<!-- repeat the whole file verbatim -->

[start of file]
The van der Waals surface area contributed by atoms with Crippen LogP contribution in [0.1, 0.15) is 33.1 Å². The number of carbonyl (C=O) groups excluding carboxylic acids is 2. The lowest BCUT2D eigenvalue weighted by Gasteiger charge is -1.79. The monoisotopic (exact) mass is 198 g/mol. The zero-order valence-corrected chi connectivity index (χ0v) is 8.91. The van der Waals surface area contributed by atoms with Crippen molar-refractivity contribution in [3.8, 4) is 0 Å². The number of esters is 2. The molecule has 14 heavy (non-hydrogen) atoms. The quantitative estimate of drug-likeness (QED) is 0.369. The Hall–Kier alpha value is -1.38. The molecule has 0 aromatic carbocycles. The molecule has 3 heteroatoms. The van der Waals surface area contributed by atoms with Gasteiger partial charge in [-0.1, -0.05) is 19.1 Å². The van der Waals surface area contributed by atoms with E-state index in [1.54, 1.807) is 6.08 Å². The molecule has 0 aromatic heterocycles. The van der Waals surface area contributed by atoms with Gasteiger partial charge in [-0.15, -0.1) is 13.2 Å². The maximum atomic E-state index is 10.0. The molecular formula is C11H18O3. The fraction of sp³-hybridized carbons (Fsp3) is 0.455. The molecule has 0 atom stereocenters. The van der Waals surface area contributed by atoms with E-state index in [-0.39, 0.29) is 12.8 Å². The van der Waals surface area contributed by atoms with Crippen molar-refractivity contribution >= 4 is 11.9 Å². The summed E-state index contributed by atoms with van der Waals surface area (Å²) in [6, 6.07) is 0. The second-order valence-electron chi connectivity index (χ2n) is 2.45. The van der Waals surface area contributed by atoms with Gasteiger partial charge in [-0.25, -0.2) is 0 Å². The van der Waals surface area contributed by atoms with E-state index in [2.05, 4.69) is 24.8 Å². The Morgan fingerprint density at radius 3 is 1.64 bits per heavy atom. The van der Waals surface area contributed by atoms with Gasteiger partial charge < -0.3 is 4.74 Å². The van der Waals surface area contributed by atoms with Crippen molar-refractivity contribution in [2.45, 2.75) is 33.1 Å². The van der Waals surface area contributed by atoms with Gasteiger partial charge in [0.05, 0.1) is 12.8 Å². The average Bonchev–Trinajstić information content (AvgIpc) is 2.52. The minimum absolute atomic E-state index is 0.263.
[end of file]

The van der Waals surface area contributed by atoms with Crippen LogP contribution in [0.1, 0.15) is 33.1 Å². The number of carbonyl (C=O) groups excluding carboxylic acids is 2. The lowest BCUT2D eigenvalue weighted by Gasteiger charge is -1.79. The monoisotopic (exact) mass is 198 g/mol. The zero-order valence-corrected chi connectivity index (χ0v) is 8.91. The van der Waals surface area contributed by atoms with Crippen molar-refractivity contribution in [3.8, 4) is 0 Å². The number of esters is 2. The molecule has 14 heavy (non-hydrogen) atoms. The quantitative estimate of drug-likeness (QED) is 0.369. The Hall–Kier alpha value is -1.38. The molecule has 0 aromatic carbocycles. The molecule has 3 heteroatoms. The van der Waals surface area contributed by atoms with Gasteiger partial charge in [-0.1, -0.05) is 19.1 Å². The van der Waals surface area contributed by atoms with E-state index in [1.54, 1.807) is 6.08 Å². The molecule has 0 aromatic heterocycles. The van der Waals surface area contributed by atoms with Gasteiger partial charge in [-0.15, -0.1) is 13.2 Å². The maximum atomic E-state index is 10.0. The molecular formula is C11H18O3. The fraction of sp³-hybridized carbons (Fsp3) is 0.455. The molecule has 0 atom stereocenters. The van der Waals surface area contributed by atoms with E-state index in [-0.39, 0.29) is 12.8 Å². The van der Waals surface area contributed by atoms with Crippen molar-refractivity contribution >= 4 is 11.9 Å². The summed E-state index contributed by atoms with van der Waals surface area (Å²) in [6, 6.07) is 0. The second-order valence-electron chi connectivity index (χ2n) is 2.45. The van der Waals surface area contributed by atoms with Gasteiger partial charge in [-0.25, -0.2) is 0 Å². The van der Waals surface area contributed by atoms with E-state index in [2.05, 4.69) is 24.8 Å². The Morgan fingerprint density at radius 3 is 1.64 bits per heavy atom. The van der Waals surface area contributed by atoms with Gasteiger partial charge < -0.3 is 4.74 Å². The van der Waals surface area contributed by atoms with Crippen molar-refractivity contribution in [2.45, 2.75) is 33.1 Å². The van der Waals surface area contributed by atoms with Gasteiger partial charge in [0.05, 0.1) is 12.8 Å². The average Bonchev–Trinajstić information content (AvgIpc) is 2.52. The minimum absolute atomic E-state index is 0.263.